Criminal Justice as Success

However before moving on to explore the radically different approaches offered by abolitionism it is important to highlight a way in which criminal justice clearly does ‘work’. We need to recognise that whatever criminal justice’s stated aims it also performs an ideological function. With respect to sexual violence the key ideological functions are to firstly establish an illusion of safety and secondly to utilise this to justify the continued use of prisons. Criminal justice claims that it functions to protect women and children from sexual violence and without its continuation, it warns, they would be unprotected and vulnerable to significantly increased risk. In responding to abolitionist proposals to abolish the prison or the wider penal system critics immediately ask ‘but what about the rapists?’ Implicit in this question is the assumption that criminal justice provides safety; that it operates as an effective protection from sexual violence. Despite all the evidence of criminal justice’s failure in practice it sustains its continued existence (and continued failure) by maintaining the myth that it actual protects. 

The second ideological function is the legitimisation of prison. Since the emergence of the modern prison as the central institution of the penal system over two hundred years ago it has faced repeated crisis of legitimacy (Foucault 1977; Fitzgerald & Sim 1979). Its failure to achieve its own aims has been extensively documented by abolitionist scholars (see for example Christie 1981; Maithesen 1990) and this recurring failure has required the continuous generation of new (and recycled) ideological justifications for prisons continuation. The myth that prison protects society from the perpetrators of sexual violence provides an important justification for its increased use. But this justification extends beyond the incarceration of the occasional sexual offender to encompass the totality of the use of imprisonment. It effectively legitimises the use of imprisonment for shop lifters, television licence fee evaders, fine defaulters, and a whole range of other offences which represent little threat of harm to society. The illusion of safety not only obscures the failure of criminal justice to effective respond to sexual violence it also legitimises the imprisonment of children, the mentally ill, those convicted of non-violent offences and all the other people that reductionists argue should not be imprisoned.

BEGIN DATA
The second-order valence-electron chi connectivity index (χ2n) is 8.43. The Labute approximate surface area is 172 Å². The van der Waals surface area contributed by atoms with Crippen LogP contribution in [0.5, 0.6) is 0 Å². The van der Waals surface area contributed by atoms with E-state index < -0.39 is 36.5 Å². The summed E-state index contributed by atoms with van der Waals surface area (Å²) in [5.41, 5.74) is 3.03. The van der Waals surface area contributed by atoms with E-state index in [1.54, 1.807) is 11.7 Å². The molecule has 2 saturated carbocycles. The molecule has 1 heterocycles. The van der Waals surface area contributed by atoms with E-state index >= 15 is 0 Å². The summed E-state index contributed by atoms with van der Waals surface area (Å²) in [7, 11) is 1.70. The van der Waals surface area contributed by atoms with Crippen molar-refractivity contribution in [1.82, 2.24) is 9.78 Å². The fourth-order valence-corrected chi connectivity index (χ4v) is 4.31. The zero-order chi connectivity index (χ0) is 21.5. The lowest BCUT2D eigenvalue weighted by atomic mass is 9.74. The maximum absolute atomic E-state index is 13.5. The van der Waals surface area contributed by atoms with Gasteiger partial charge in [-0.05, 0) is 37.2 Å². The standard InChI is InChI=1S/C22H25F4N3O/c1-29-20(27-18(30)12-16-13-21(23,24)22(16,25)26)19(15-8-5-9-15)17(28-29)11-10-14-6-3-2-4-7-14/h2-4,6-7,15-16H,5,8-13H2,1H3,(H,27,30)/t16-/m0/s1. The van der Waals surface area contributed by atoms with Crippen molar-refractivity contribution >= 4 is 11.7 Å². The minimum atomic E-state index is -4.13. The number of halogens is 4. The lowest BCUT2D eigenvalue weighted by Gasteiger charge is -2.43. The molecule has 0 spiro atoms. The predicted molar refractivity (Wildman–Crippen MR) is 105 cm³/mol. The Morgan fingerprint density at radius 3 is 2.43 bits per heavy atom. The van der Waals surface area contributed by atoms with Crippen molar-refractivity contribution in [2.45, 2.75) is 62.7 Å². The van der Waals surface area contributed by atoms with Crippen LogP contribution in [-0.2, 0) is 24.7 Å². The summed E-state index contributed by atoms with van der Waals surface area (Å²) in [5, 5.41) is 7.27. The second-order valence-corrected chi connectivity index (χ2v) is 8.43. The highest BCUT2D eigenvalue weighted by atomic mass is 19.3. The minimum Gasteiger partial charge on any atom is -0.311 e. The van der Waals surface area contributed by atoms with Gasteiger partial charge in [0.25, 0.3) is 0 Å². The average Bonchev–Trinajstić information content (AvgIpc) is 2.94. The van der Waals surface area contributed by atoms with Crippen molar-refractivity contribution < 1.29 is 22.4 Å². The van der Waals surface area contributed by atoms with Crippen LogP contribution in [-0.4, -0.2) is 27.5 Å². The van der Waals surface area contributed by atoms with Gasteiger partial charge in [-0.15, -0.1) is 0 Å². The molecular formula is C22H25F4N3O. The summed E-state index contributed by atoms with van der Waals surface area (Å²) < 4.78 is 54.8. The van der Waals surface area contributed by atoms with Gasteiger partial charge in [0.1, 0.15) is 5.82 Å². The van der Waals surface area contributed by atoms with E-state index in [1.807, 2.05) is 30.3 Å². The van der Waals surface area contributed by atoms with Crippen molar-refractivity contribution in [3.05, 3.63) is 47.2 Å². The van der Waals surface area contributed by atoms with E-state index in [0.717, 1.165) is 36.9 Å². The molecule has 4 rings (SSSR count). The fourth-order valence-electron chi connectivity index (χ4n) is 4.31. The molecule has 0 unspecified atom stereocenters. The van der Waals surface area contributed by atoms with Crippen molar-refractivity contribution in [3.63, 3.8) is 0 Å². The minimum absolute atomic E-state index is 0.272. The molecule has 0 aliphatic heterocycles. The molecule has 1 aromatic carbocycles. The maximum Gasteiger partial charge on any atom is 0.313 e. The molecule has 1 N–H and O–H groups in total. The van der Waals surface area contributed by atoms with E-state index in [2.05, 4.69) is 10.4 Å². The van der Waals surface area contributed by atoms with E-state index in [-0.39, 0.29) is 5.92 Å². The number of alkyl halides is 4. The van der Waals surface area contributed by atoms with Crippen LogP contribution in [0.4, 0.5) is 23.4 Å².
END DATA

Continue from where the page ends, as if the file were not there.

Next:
[1] Consent however had been a relevant factor in common law since 1845 (Westmarland 2004:10) 


References

Brownmiller, S. (1975) Against Our Will: Men, Women and Rape, New York: Bantam Books,

Bumiller, K. (2008) In an Abusive State: How Neoliberalism Appropriated the Feminist Movement against Sexual Violence, Durham: Duke University Press

Christie, N.(1981) The Limits of Pain, Oxford: Martin Robertson

Davies, D (2014) In Plain Sight: The Life and Lies of Jimmy Savile, London: Quercus Editions

Davis, A. (1982) Women, Race & Class, London: The Women’s Press

Fitzgerald, M. and Sim, J. (1979) British Prisons Oxford, Basil Blackwell

Foucault, M. (1977) Discipline and Punish: The Birth of the Prison, 1991 edition,Penguin, London

Hulsman, L. (1986) ‘Critical criminology and the concept of crime’ in Contemporary Crises, Vol. 10, No. 1, pp. 63-80

Leander, K. (2013) ‘The Decade of Rape’, in Gilmore, J., Moore, J.M. and Scott. D. (eds.) Critique and Dissent, Ottawa: Red Quill Books.

Mathiesen, T. (1990) Prisons on Trial, London: Sage

ONS (2013) An Overview of Sexual Offending in England and Wales: Ministry of Justice, Home Office & the Office for National Statistics Statistics Online at: https://www.gov.uk/government/uploads/system/uploads/attachment_data/ file/214970/sexual-offending-overview-jan-2013.pdf Accessed 24 June 2015

Snider, L. (1998) ‘Towards Safer Societies: Punishment, Masculinities and Violence Against Women’, British Journal of Criminology, Vol. 38, No. 1. pp 1-39

Westmarland, N. (2004) ‘Rape Law Reform in England and Wales’ School for Policy Studies Working Paper Series Paper Number 7, Bristol: Bristol University School for Policy Studies

Wilson, E. (1983) What is to be done about Violence Against Women? Harmonsworth: Penguin